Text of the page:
At least one aspect of pre-Covid life in Canby is set to come back this summer, with the Canby Livability Coalition announcing this week that the popular Slice of Summer concert series will return to Wait Park in August.
Slice of Summer will feature two concerts this year instead of the usual four, on Aug. 15 and Aug. 29, with the acts yet to be revealed.
The board of directors met on Monday to discuss Slice’s future and voted to move forward with a scaled-down version of the beloved community concert series — about 10 months after canceling 2020’s shows due to the onset of the pandemic.
“I’m excited just to get back some normalcy,” said board chair Lisa Leir, also the administrator of the community Facebook group Canby Now. “And seeing the community out enjoying a summer evening, chatting with neighbors, singing and dancing. I love it when people get up and dance.
A Canby tradition since 1985, the series ran out of gas in 2017 when the Canby Music Boosters — which had previously organized the concerts — was no longer able to run the event.
Fortunately, Canby decided one summer without Slice was enough, and a new group of volunteers — led by Leir — stepped forward to revive the series under the umbrella of the nonprofit Livability Coalition. The concerts feature local and regional acts and typically draw hundreds of music-lovers to downtown Canby, along with food trucks and shaved ice.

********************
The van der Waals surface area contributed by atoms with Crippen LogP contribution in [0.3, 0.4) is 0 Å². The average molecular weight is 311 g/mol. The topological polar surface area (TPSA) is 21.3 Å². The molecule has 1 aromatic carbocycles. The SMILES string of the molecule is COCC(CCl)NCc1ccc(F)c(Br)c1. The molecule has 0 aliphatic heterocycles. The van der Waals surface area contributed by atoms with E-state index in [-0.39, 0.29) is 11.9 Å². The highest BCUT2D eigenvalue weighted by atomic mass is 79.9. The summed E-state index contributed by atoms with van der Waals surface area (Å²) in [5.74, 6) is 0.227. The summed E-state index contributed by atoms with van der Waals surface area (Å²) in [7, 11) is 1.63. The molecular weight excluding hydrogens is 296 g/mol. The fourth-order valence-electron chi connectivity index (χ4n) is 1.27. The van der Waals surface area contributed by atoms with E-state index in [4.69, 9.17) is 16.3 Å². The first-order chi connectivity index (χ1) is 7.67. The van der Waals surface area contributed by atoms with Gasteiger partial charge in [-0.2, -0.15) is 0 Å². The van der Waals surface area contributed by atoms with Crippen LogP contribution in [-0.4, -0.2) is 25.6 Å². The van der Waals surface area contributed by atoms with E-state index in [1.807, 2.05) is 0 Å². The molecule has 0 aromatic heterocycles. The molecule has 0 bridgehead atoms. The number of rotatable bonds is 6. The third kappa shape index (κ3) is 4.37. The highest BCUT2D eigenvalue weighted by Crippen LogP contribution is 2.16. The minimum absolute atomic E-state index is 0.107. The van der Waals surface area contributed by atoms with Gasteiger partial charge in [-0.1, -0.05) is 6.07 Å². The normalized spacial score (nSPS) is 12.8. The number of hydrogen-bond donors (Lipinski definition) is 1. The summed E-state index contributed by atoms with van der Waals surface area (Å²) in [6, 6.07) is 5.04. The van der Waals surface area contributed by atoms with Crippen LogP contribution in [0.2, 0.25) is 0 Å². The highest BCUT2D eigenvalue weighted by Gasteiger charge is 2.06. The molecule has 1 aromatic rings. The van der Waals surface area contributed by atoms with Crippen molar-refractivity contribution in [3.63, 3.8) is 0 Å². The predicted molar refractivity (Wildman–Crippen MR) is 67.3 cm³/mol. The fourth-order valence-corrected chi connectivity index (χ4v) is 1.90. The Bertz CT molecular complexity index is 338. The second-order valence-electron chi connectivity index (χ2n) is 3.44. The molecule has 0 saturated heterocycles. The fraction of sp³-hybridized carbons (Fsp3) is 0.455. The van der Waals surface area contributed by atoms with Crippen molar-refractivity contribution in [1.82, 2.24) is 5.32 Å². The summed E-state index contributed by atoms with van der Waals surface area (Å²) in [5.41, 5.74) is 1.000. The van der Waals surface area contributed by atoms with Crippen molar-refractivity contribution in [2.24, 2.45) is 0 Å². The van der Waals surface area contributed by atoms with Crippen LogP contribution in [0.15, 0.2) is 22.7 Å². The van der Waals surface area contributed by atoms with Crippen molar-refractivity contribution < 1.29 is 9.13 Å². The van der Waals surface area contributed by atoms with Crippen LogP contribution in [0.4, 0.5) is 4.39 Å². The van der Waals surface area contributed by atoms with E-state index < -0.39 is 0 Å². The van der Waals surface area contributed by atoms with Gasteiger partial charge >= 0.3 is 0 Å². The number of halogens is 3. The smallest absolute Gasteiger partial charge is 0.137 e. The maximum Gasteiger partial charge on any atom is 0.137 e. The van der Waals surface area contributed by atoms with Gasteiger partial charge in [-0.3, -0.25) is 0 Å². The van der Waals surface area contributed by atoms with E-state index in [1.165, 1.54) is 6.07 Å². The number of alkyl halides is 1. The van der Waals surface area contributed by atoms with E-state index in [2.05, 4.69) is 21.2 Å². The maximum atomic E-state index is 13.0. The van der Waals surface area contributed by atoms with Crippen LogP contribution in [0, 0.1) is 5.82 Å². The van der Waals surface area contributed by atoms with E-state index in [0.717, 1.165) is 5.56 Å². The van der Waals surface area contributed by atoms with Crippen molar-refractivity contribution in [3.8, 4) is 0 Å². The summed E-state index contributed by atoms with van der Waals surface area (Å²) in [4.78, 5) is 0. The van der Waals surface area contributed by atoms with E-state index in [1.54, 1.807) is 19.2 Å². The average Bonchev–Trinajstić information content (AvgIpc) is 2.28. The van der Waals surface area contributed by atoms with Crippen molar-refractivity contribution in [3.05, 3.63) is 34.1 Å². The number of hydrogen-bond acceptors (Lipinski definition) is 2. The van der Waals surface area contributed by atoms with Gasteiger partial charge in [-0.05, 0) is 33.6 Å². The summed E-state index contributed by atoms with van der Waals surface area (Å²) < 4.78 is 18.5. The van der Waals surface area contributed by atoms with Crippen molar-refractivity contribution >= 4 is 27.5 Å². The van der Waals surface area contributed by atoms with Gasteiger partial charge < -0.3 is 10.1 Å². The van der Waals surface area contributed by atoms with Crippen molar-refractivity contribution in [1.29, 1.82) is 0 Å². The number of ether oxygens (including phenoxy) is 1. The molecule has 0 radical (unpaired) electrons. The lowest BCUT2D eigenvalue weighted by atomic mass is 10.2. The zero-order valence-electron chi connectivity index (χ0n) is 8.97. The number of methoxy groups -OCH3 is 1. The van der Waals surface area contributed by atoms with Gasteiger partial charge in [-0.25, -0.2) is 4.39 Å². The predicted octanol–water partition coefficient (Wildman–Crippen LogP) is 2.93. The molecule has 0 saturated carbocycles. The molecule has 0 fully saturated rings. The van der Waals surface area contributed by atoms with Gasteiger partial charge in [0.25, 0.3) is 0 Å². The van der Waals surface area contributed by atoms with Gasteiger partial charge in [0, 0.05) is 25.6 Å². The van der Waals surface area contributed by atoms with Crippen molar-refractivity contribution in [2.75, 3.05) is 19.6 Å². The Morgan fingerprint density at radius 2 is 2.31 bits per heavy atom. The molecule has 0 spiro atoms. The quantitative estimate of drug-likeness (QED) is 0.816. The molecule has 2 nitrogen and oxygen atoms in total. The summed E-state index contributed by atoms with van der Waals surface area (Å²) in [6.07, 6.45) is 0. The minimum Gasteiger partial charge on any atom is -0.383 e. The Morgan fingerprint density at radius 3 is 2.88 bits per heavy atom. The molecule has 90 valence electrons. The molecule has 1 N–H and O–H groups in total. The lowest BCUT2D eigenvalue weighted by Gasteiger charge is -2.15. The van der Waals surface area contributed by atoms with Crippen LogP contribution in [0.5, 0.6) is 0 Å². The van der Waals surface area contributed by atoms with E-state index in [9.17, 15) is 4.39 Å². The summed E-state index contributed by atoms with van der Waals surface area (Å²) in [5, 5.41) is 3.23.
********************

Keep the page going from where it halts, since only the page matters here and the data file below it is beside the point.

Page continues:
Now, thanks to the coronavirus, another Slice-less summer is in the books. Leir said she believes the community is ready for a cautious return to tunes and boogying.
“I think so, although I’ve been wrong before,” she said with a laugh. “I think people just want their lives back. People are sick of staying home and just want to do things they use to do.”
As one of the first music events in Oregon to confirm its return this year, finding talent was not a challenge this year, Leir noted.
“It wasn’t hard,” she said. “We let the bands that we canceled on last year have first dibs, and they jumped at the offer. I’m just sorry we can’t have all four, but we felt that would be too much this year.”
What the state’s coronavirus guidelines will look like in August is anyone’s guess, but it appears to be a safe bet that things will loosen up considerably, with vaccination rates rising steadily and new cases already on the decline.
Public health officials say the vaccine will be available to all Oregonians who choose to take it by early summer, and many Canby residents do seem eager to take their shot to hasten the return of normalcy.
But, after living through the pandemic, the devastating wildfires of last September and the recent historic ice storm, Leir has learned the lesson of being flexible.
“Things can change at any moment, and we might have to cancel again,” Leir said. “I sure hope not, but I’m not going to hold my breath.”
For the latest news, stay tuned to the Canby Livability Coalition’s Facebook page.
Photos courtesy the Canby Livability Coalition:
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